Jack Edwards blue plaque: importance of influencers?

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In response to Palatinate’s April Fool’s article on Jack Edwards receiving a blue plaque.

Like many other students, the summer leading up to my first year was one filled with excitement, uncertainty and not much to do. So I naturally spent a lot of time watching University and College “Move in” vlogs, from the massive sorority houses in the USA to grimy British accommodation, I watched video after video and of course sought out every Durham vlog I could find. Jack Edwards “Moving to University Vlog (Room Tour + Matriculation)” was the most memorable for me: it felt like being let in on a secret, learning about Matriculation and the college system from the perspective of a first-year student. The video series followed a Fresher’s Week Jack experiencing Durham for the very first time and gave insight into the unique Durham experience. At my school, people very rarely went to Durham and most of my peers didn’t know where or what it was so the entire process was a mystery to me. Of course the University sanctioned videos and information provided was helpful, but seeing someone my age in my exact position, is advice that the University could not create.

For many people, the suggestion of a social media influencer joining the ranks of these esteemed women would be almost offensive

Palatinate News fooled many students on April 1st with an article explaining how Jack Edwards would be receiving a blue plaque for his contributions to Durham University. The article caused some controversy with commenters saying it “speaks volumes about the worth (or lack thereof) of Durham University ” to have Edwards receive a plaque. But are people questioning whether Jack Edwards deserves a plaque because of the work he has or has not done, or does the scrutiny come from the stigma surrounding social media? If we separate the work he does from YouTube and social media, it could be argued that he is almost a role model and Durham celebrity. His influence cannot be denied, especially when we consider what St Cuthberts Principle at the time called “The Jack Edwards Effect ”. This was because the year after his “University Vlog’s” series, Edward’s college St Cuthbert’s was oversubscribed for the first time. The intention of his videos were not to advertise Durham and the organic nature meant that it was genuine and entertaining and placed him in iconic Durham alumni status.

Even beyond Jack Edwards we can see the impact that social media influencers have had on British society

Durham council has only given the honour of a blue plaque to four people: Mary Gibson, Dora Heslop and Winifred Hindmarch, the three first female graduates of Durham University and Daisy Edis, a pioneering female photographer. For many people, the suggestion of a social media influencer joining the ranks of these esteemed women would be almost offensive. The first three female graduates marked a turning point not just for the history of Durham University but for British history, a symbol of a new era immortalised with the blue plaque. Daisy Edis is another memorable part of Durham history with her photography work which recorded the faces and places of Durham. Although Jack Edwrads contributions to Durham would not be enough to warrant a blue plaque presently (especially as they are only awarded 20 years after the recipients death) could we see commemorative plaques for social media influencers in the future?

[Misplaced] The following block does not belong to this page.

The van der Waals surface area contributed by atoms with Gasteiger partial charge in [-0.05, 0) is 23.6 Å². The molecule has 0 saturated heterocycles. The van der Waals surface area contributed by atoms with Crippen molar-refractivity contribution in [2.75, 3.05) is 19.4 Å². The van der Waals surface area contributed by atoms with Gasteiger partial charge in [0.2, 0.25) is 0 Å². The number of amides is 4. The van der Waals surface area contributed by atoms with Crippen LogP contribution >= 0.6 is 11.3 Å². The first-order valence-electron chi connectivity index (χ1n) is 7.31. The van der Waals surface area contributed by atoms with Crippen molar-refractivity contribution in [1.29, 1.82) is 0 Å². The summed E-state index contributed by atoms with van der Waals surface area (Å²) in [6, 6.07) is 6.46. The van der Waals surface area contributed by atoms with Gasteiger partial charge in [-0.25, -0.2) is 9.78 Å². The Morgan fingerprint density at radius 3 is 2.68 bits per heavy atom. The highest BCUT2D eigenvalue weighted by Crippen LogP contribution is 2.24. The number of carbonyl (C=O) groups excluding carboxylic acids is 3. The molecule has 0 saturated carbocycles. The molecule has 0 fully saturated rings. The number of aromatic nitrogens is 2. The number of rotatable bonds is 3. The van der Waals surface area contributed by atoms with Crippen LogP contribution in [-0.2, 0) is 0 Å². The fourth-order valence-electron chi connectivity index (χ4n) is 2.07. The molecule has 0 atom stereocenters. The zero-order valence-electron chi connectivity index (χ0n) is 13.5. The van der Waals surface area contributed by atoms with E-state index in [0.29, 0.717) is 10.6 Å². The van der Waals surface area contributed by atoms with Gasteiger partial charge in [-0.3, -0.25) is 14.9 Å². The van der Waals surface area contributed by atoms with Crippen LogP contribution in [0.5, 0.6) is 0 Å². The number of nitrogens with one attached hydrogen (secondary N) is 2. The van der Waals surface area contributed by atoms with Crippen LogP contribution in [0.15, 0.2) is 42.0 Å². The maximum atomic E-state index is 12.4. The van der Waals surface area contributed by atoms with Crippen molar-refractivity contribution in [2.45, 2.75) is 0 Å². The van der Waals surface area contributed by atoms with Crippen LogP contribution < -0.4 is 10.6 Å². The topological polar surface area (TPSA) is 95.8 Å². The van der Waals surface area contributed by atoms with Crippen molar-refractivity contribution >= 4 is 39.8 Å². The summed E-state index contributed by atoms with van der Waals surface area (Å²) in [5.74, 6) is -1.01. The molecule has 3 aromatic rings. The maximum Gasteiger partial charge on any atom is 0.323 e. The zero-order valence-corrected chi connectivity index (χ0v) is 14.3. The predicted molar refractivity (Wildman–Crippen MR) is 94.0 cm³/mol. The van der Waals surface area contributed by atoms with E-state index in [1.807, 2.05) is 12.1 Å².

Other requirements for the plaque include having a connection to the city, which Edwards would adhere to as he lived here as a student, but another requirement is “If the person was eminent in his or her field and is listed in appropriate general national biographical sources for the period”. Because the position of influencer is such a modern profession (with some doubting its authority as a profession at all) this requirement wouldn’t be fulfilled. Even beyond Jack Edwards we can see the impact that social media influencers have had on British society: Zoella broke records for the highest selling debut book of all time and KSI’s Prime drink set to surpass $1.2 billion. So, should social media influencers be held in high enough esteem to deserve a blue plaque one day in the future? I think yes.At one point in history the work of a photographer like Daisy Edis would seem too modern, but now we respect and recognise it as an artform and I think that one day the same will be said of social media stars. And for Jack Edwards in particular, his connections to and influence in terms of Durham University means a blue plaque in the future doesn’t seem too far fetched especially considering how young he is and how much he has grown since his university days.

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One thought on “Jack Edwards blue plaque: importance of influencers?

  • I agree with you! Thanks to that, we see the importance of insurance for all industries

    Reply

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